Of critical significance to Aviation's claim of lien is the following section of the Florida lien statutes:
"There shall be no lien upon personal property as against purchasers and creditors without notice, unless the person claiming the lien be in possession of the property upon which the lien is claimed; in which case the lien as against creditors and purchasers without notice shall continue so long as the possession continues, but not for a period longer than three months after the performance of the labor or the furnishing of the material." F.S.A. § 85.25(2) (b).
It is the contention of Aviation that its lien is not dependent upon the retention of possession and that it is not required to take any legal action to enforce or preserve its lien within the three months period. It may be assumed that this is so.14 It would not follow, however, that the lien was subsisting against the trustee in bankruptcy if he was in the position of a purchaser or creditor without notice, unless Aviation was in possession.15 There was no such possession and there was no actual notice unless from the attachment. It is a general rule that liens which have been perfected under the state law prior to bankruptcy are valid in bankruptcy, and those not so perfected are invalid as against the trustee in bankruptcy. 4 Collier on Bankruptcy, 14th Ed. 1424 et seq., Par. 70.51.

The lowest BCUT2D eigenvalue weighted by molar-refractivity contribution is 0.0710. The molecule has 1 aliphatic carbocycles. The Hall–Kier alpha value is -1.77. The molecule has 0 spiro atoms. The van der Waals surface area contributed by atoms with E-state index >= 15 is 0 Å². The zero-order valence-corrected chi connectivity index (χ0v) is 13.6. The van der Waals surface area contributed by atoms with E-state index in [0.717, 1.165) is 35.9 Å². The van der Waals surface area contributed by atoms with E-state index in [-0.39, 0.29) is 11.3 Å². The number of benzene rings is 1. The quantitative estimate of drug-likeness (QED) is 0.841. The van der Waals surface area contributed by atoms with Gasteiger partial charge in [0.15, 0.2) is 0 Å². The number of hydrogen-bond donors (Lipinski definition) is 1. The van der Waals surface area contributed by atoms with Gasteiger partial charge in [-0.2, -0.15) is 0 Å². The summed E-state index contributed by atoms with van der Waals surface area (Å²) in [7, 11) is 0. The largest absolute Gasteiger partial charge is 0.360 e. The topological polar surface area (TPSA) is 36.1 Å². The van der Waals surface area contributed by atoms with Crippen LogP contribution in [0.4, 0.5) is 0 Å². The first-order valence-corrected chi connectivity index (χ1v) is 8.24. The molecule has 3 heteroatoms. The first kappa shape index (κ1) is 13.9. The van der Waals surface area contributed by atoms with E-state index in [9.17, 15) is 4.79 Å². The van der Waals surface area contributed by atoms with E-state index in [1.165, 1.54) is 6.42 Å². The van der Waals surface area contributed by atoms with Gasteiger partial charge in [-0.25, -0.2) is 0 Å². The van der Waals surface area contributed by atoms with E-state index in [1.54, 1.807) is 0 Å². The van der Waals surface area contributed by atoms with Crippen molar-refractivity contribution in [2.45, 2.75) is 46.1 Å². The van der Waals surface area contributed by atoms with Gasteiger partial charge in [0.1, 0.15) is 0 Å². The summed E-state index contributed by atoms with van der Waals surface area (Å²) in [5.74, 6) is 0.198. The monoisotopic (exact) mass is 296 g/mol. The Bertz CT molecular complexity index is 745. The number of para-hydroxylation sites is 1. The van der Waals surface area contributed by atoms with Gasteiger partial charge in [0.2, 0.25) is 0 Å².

It seems unquestioned that when Aviation finished the work on the aircraft of Windjammer it was entitled to a statutory lien under the Florida statute for labor and services and that it could have maintained that lien by retaining possession for a three months period. During that period it might have pursued one of the statutory remedies for enforcement of the lien. It did not retain possession. It brought an action at law upon an open account and, ancillary to its action, caused the aircraft to be attached. This procedure was not pursuant to any of the methods provided by the Florida statutes for lien enforcement. The possession under the attachment was that of the officer making the levy. The possession of the officer may have been for the benefit of Aviation16 but it was not the possession of Aviation. In any event, the lien possession of Aviation under F.S.A. § 85.25, supra, terminated when the aircraft was delivered to Windjammer17 and any possession thereafter obtained would not have given validity to the lien as against creditors and purchasers for value without notice.